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Why We Love "Chris" and "Old Christine"

There are some combinations that are just plain great together, like chocolate and peanut butter, and some that don't sound so appetizing on paper but are just satisfying none the less (like, say, lamb and mint jelly). Of the latter, there's Monday night's odd-couple pairing of Everybody Hates Chris and Old Christine. Before I start getting emails from people "reminding" me that they're not exactly paired together on the same network (Chris is on the CW, while Christine lives happily on CBS), I'm talking more about the general neighborhood than them actually being next-door neighbors. And now that both have taken up residence on Monday evenings, the similarities between them become all the more apparent.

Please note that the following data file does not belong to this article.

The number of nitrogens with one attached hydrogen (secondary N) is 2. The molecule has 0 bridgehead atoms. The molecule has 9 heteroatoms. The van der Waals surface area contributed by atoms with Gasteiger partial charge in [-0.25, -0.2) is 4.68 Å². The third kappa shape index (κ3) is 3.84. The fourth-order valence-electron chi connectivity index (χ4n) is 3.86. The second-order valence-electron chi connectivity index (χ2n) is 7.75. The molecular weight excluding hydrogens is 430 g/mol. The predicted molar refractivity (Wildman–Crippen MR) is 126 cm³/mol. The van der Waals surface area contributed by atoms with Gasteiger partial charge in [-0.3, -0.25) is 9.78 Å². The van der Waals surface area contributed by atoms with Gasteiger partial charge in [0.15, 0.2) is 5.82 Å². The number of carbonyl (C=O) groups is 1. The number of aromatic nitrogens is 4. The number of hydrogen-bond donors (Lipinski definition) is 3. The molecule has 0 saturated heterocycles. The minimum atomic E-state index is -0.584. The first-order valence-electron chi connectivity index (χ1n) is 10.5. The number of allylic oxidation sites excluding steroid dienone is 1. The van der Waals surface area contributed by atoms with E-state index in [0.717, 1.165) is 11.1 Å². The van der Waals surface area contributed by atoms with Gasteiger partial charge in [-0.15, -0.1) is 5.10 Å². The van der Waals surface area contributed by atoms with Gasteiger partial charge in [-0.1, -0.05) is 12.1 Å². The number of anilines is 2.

Both of these series couldn't be more different in terms of tone or visual style, but both Everybody Hates Chris and Old Christine have become indicative of a new breed of modern family comedies, comprising a direct reaction to all the Friends clones about twenty-something singles living in the city, or workplace comedies like Scrubs, etc. While they're have always been sitcoms that focused on the family (hell, just off the top of my head, Cosby Show, Family Ties, Growing Pains), these feature a more modern definition of the word "family." They're not necessarily white, suburban families with 2.4 kids and a mini-van in the driveway; instead, Chris and Old Christine feature families that wouldn't necessarily have gotten a smart, sassy sitcom a few years back. On Everybody Hates Chris, our leads are an African American family teetering on the edge of poverty in Brooklyn in 1984; over on Old Christine, it's a fractured and extended family of a divorcee, her son, her brother, her ex-husband, and his new girlfriend. But somehow the circumstances each of these families find themselves in don't diminish the love and compassion each of them share for one another... yet neither manages to sacrifice laughter for warm, fuzzy, Very Special Episode moments.